Safer Speeds – The Real Data

I have commented before on how Transport for London (TfL) have failed to justify their “Safer Speeds” proposals which includes imposing 20 mph speed limits on many roads. We have previously pointed out how TfL have been misinterpreting police accident data to support their claims that the measures are justified.

For example, they issued a Tweet that said “speed accounts for 37% of all death and serious injuries” in road accidents in London. That figure is simply wrong. The claim was allegedly based on the STATS19 data reported by the police (a form they fill out about every accident involving injuries).  That form allows for multiple factors to be recorded and after submitting a Freedom of Information Act request we learned that they counted all the accidents where factors 306, 307 and 602 were noted.

But factor 602 is described as “Driver/rider either behaved in a negligent or thoughtless manner or was in a hurry….”. Clearly the key word in that sentence is the second “or” when TfL have interpreted it to mean “and”.  There is no basis for claiming that all accidents where factor 602 is attached were rated by the police as ones where a driver was in a hurry. They might have simply been careless. Only where the other factors 306 or 307 were also noted could there be any claim that speed was a factor in the accident.

We now have the complete accident data and the data makes it plain that exceeding the speed limit (factor 306) is a very minor factor in KSIs (Killed and Serious Injuries) in London. It’s actually recorded as a contributory factor in only 5.9% of such accidents in the last five years. That’s actually less than the figure of 7.1% reported by the Department for Transport for the national figures in 2018 – see table below. Clearly tougher enforcement of speed limits is therefore unlikely to have much impact on the overall numbers. That of course is particularly so in London where average traffic speed is typically well below the speed limit.

Contributory Factors and Speed - ras50008

The largest contributory factor by far is “Failed to Look Properly” which accounted for 42% of KSIs in London or 35% nationally. But there are several other factors with higher ratings than “Exceeding the Speed Limit” such as “Poor Turn or Manoeuvre”, “Failed to Judge Other Persons Path…”, “Loss of Control” and “Careless, Reckless or in a Hurry”.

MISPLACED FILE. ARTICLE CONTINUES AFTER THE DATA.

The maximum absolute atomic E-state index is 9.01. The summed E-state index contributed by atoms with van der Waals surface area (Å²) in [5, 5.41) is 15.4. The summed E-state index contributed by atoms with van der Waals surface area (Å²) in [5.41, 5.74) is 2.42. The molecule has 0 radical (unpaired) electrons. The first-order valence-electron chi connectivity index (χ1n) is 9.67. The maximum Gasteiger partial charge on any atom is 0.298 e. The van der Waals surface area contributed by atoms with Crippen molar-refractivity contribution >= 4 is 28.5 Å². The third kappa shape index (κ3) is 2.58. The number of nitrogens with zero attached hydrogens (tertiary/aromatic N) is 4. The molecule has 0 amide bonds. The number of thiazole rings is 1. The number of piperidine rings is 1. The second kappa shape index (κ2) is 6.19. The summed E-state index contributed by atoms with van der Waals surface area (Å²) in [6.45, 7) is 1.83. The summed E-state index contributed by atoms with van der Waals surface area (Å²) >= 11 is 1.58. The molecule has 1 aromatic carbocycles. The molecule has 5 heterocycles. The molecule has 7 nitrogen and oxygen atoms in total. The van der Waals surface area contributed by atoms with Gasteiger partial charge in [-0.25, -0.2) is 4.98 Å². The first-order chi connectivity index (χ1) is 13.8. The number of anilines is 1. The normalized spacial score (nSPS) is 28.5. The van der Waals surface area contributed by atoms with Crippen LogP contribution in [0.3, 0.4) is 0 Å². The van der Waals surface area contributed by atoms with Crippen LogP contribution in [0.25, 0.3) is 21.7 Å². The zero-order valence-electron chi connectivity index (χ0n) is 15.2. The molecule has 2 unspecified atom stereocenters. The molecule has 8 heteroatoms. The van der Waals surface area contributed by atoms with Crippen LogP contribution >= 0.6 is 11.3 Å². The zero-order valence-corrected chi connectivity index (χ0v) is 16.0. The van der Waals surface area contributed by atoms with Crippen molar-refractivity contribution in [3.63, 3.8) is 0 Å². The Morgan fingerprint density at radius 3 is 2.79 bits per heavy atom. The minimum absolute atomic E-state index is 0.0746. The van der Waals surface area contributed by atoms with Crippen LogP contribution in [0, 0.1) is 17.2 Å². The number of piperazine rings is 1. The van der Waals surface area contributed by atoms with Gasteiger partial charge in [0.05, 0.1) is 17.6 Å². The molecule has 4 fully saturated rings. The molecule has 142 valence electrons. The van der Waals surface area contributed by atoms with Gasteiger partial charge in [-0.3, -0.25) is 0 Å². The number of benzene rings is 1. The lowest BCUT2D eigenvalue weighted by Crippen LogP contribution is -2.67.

Even if you bundle factors 306 and 307 together only 12% of KSI incidents are included nationally so reducing speed limits is going to have only a small contribution at best to reducing such accidents. It’s reducing the other factors that is the key to substantially reducing road casualties. More driver education, improved roads and research into saccadic masking may be productive.

Note also that a lot of the reported factor 306 and 307 claims of excessive speed and speed above the speed limit might well involve illegal use of vehicles such as stolen vehicles so reducing speed limits will have negligible impact in reality.

There is simply no cost/benefit justification for the Safer Speeds proposals as pointed out in our previous article and TfL have clearly been abusing the data so as to make spurious claims.

Roger Lawson

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Londoners May Face £100 For Engine Idling and Decriminalisation of Speeding Offences

London Boroughs may gain powers to fine motorists £100 who leave their engines running under a Bill introduced in the House of Lords. That’s up from the maximum £20 at present. In addition those who run diesel generators when air pollution is high may be banned – Extinction Rebellion please note as they ran a portable generator recently to support a demonstration.